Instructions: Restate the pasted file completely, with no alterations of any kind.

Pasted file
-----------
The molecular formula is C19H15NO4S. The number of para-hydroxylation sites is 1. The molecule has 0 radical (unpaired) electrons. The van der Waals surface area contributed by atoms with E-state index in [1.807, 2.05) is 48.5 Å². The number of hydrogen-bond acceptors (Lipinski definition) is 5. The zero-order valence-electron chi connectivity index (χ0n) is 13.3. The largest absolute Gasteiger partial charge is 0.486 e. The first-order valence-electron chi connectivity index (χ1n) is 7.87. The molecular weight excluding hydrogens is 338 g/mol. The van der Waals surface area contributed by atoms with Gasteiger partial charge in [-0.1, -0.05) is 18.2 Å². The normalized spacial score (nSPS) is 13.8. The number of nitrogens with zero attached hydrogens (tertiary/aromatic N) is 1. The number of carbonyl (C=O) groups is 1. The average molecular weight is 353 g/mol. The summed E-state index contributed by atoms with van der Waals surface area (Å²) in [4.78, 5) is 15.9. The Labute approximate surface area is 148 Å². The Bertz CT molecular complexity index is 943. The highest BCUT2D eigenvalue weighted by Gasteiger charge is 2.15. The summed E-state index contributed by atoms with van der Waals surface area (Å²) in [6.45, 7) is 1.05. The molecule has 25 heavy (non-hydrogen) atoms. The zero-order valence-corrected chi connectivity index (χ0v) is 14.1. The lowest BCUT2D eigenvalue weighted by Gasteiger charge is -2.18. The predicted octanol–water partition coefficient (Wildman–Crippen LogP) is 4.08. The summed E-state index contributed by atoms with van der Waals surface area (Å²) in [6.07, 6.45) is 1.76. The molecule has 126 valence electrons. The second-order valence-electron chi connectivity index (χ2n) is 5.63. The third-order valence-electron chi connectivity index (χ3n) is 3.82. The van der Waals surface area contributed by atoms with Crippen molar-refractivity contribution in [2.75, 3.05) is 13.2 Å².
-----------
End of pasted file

The molecular formula is C19H15NO4S. The number of para-hydroxylation sites is 1. The molecule has 0 radical (unpaired) electrons. The van der Waals surface area contributed by atoms with E-state index in [1.807, 2.05) is 48.5 Å². The number of hydrogen-bond acceptors (Lipinski definition) is 5. The zero-order valence-electron chi connectivity index (χ0n) is 13.3. The largest absolute Gasteiger partial charge is 0.486 e. The first-order valence-electron chi connectivity index (χ1n) is 7.87. The molecular weight excluding hydrogens is 338 g/mol. The van der Waals surface area contributed by atoms with Gasteiger partial charge in [-0.1, -0.05) is 18.2 Å². The normalized spacial score (nSPS) is 13.8. The number of nitrogens with zero attached hydrogens (tertiary/aromatic N) is 1. The number of carbonyl (C=O) groups is 1. The average molecular weight is 353 g/mol. The summed E-state index contributed by atoms with van der Waals surface area (Å²) in [4.78, 5) is 15.9. The Labute approximate surface area is 148 Å². The Bertz CT molecular complexity index is 943. The highest BCUT2D eigenvalue weighted by Gasteiger charge is 2.15. The summed E-state index contributed by atoms with van der Waals surface area (Å²) in [6.45, 7) is 1.05. The molecule has 25 heavy (non-hydrogen) atoms. The zero-order valence-corrected chi connectivity index (χ0v) is 14.1. The lowest BCUT2D eigenvalue weighted by Gasteiger charge is -2.18. The predicted octanol–water partition coefficient (Wildman–Crippen LogP) is 4.08. The summed E-state index contributed by atoms with van der Waals surface area (Å²) in [6.07, 6.45) is 1.76. The molecule has 126 valence electrons. The second-order valence-electron chi connectivity index (χ2n) is 5.63. The third-order valence-electron chi connectivity index (χ3n) is 3.82. The van der Waals surface area contributed by atoms with Crippen molar-refractivity contribution in [2.75, 3.05) is 13.2 Å².